Where’s the smear here? Tobin says Harris, before speaking to Moline, was wondering “what exactly Moline was up to by engaging in that kind of invective on the issue.” Note that Moline’s “invective” consists of repeating complaints he’d heard, presumably from Capitol Hill or sources close to it, describing bullying phone calls from callers identifying themselves as representatives of AJC and AIPAC. There’s no reason to think he made it up. But Harris and Tobin are stumped; they can’t figure out what might make someone level such a charge. Here’s Harris, as quoted by Tobin:
“Can a group differ with him [meaning Moline] on a critically important issue like Iran, where potentially existential issues are at stake, without being maligned or misrepresented, or is that the price we’re supposed to pay for honest disagreement?”
Well, yes, says Tobin, “that is exactly the price. Especially when the stakes involve anything that would potentially upset the administration’s effort to create a new détente with Iran.” Even though the bill probably couldn’t override a presidential veto, he writes,
the administration is not only doing its utmost to spike the effort, it is calling out the dogs in yet another attempt to intimidate those determined to speak out in favor of stricter sanctions.
No maligning or misrepresentation there. Let’s see: Moline hears from sources he considers reliable that senators are receiving angry, threatening phone calls in the name of AIPAC and AJC, and he says so. This, in the eyes of Commentary’s blogger-editors, amounts to an effort to “smear” and even “destroy” (!) the larger Jewish organizations. That’s right: A sharp word to JTA from Rabbi Jack Moline has the power to destroy AIPAC and AJC. Wipe them off the map. And why would he do this? Because Jewish liberals have been assigned by Obama to protect Obama’s effort to cozy up to Iran.
And here I thought Obama had orchestrated unprecedented international sanctions and gotten Iran to agree for the first time to freeze enrichment while the sides attempt to negotiate a full nuclear disarmament, with the threat of a U.S. military strike looming if the negotiations don’t succeed. Silly me.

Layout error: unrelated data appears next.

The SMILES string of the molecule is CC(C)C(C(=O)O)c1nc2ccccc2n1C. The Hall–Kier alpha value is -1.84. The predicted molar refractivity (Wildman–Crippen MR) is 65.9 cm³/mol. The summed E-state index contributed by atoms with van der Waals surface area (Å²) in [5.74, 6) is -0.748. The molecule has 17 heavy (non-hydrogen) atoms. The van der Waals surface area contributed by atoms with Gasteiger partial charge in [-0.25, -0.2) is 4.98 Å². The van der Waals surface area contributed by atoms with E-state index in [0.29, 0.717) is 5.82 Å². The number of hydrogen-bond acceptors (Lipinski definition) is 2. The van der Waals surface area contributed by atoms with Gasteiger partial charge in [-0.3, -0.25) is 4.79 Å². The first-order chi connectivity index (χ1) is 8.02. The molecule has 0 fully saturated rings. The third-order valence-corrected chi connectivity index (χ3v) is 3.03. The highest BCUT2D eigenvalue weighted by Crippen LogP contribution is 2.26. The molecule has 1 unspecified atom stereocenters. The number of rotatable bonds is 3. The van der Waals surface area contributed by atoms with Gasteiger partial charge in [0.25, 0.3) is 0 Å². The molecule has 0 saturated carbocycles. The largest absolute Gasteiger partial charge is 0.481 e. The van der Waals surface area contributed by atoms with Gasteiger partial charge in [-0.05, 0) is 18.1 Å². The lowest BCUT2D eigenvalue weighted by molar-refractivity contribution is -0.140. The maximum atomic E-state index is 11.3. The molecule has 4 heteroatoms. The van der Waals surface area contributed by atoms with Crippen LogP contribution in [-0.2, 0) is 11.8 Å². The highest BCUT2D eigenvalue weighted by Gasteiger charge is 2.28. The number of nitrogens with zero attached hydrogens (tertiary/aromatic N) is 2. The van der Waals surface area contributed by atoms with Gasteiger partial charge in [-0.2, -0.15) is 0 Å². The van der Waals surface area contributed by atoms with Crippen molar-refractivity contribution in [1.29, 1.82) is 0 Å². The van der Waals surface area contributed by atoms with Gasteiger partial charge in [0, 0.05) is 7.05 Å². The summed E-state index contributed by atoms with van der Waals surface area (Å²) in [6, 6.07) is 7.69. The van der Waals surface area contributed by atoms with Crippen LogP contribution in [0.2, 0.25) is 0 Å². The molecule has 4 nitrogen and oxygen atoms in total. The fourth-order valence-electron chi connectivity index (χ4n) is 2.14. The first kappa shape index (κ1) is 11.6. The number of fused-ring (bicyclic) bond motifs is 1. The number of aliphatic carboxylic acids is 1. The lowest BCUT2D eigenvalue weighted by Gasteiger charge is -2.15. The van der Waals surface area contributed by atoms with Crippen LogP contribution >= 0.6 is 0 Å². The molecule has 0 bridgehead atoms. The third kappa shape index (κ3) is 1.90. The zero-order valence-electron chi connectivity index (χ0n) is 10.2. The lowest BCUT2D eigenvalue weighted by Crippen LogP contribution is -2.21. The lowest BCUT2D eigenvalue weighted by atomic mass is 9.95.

Now, I know there are those who honestly believe that Obama simply wants to cozy up to Iran. Evidently, Rabbi Moline doesn’t agree with them. So this makes him Obama’s running dog? Gee—can someone differ with the hawks on a critically important issue like Iran, where potentially existential issues are at stake, without being maligned or misrepresented, or is that the price we’re supposed to pay for honest disagreement?
Well, Tobin explains, the stakes are high here. The “context of this dispute isn’t merely a spat among Jewish groups.”
The administration’s position on Iran has fundamentally shifted in the last several months during which secret talks with representatives of the ayatollahs were conducted. As articles in publications like the New York Times have made clear, Washington now regards Iran as a useful partner in Syria (where Tehran has ensured the survival of its ally Bashar Assad) and in Iraq. The move to step back from confrontation with Iran over its nuclear quest predated the election of faux moderate Hassan Rouhani last summer, but it has now reached the point where the White House considers any move to put more pressure on the regime as a threat to the hopes for better relations with the ayatollahs.
In this context, AIPAC and AJC aren’t misbehaving. Au contraire, they
are reminding members of Congress that they can’t have it both ways. If they are sincere about their campaign pledges to prevent Iran from getting nuclear weapons they can’t also refuse to back more sanctions.
Which is more or less what Moline said they were doing.
Jonathan Jeremy “J.J.” Goldberg is editor-at-large of the Forward, where he served as editor in chief for seven years (2000-2007).